Cheating scandals are commonplace in the news today, and many of these couples opt for a divorce. While infidelity takes certain emotion and physical tolls, it may have a varying effect on divorce settlements and payments.
A No-Fault State
Minnesota is considered a “no-fault” state when it comes to divorce, meaning that a couple can seek a divorce without needing to list specific reasons why they are separating. In no fault states, affairs and infidelity are not taken into consideration as heavily as in other states.
In no fault states, financial settlements tend to be based on formulas. So while you may feel that you are owed more money because of the emotional impact cheating has taken on you, the courts may not see it that way.
Silvana Roncal, who lives in the no fault state of Florida, learned that lesson the hard way. Roncal caught her husband of 18 years cheating on her with their live-in nanny. Roncal said she became severely depressed, so much so that she had to quit her job, nearly lost her home, and was forced to declare bankruptcy. She thought she would be in line for a larger spousal support payment due to all the stress she had endured, but that couldn’t have been father from the truth.
Because her husband did not work during the marriage and is still without a job, Roncal was ordered to pay $2,500 a month to her former spouse. Roncal was the primary breadwinner in the relationship, so the courts ruled that divorce would have larger economic ramifications for her husband.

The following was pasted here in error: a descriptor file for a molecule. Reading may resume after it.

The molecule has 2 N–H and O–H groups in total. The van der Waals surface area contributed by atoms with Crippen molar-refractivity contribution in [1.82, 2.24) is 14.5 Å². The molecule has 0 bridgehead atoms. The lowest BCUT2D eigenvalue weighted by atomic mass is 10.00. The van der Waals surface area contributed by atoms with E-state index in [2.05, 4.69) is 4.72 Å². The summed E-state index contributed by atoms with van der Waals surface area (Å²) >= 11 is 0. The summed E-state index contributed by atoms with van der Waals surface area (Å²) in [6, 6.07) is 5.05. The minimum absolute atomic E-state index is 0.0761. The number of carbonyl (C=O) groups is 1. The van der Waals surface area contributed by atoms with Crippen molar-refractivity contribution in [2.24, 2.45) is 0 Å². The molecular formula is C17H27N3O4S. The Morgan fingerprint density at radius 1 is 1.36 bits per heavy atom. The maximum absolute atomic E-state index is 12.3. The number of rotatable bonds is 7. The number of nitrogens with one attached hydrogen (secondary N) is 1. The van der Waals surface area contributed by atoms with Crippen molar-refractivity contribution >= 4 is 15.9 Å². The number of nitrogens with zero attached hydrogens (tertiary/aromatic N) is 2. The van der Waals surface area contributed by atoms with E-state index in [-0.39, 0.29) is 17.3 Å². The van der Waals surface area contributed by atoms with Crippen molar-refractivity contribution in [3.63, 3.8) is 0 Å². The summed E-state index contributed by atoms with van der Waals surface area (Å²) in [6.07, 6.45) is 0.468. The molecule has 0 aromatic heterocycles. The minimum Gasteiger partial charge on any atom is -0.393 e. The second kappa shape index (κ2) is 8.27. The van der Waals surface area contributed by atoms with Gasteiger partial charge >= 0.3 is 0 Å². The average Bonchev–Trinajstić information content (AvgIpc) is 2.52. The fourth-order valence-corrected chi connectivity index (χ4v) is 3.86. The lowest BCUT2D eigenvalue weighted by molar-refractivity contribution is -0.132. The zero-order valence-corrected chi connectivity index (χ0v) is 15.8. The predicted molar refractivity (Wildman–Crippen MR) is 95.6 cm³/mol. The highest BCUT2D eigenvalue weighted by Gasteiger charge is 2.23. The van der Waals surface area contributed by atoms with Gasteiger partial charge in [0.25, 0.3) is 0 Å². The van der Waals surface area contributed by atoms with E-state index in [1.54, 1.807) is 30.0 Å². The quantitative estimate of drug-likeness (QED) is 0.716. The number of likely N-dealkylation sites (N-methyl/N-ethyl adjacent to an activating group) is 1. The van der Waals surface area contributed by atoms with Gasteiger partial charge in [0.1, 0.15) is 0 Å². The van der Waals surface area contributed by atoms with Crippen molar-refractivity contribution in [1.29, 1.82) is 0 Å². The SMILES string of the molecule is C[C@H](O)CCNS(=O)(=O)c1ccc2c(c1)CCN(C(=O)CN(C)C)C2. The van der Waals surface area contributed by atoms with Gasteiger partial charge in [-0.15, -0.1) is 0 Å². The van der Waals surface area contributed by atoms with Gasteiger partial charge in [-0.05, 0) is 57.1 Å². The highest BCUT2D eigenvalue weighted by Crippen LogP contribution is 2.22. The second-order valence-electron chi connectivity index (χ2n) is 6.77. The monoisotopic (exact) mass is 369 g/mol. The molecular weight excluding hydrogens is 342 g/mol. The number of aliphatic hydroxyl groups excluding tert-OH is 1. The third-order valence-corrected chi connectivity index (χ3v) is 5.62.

“Florida is a no-fault state,” says Roncal. “They don’t care about what happens during the marriage.”
Getting a Larger Payout
Although Roncal’s case is one of warning, there are ways a person who was cheated on can get a larger payout.
- Through a prenuptial agreement – Couples can stipulate possible payments in the event that an affair occurs during the marriage. These can range from increased monthly payments to other holdings like property or real estate. Couples can decide that in the event of an affair, one party gets the rights to the house, the car, or an extra $1,000 a month.
- If the cheating spouse spent a lot of money in conjunction with the affair – If a husband bought a car for his mistress, or if a wife rented out an apartment to conduct the affair, the cheating party may have to reciprocate their spouse. For example, if a cheater rents a $2,000 a month apartment for a year to conduct the affair, a judge may order the party to pay $24,000 to their ex-spouse.
- There’s evidence of spousal abuse – For a party to be awarded an increased settlement under this provision, there needs to be clear evidence that the abuse was above and beyond the scope of normal decency. “If a husband flaunts his affair in his wife’s face, or it can be shown he was ignoring his kids and other family responsibilities, that might be a contributing factor,” said Robert Wallack, a New York matrimonial lawyer.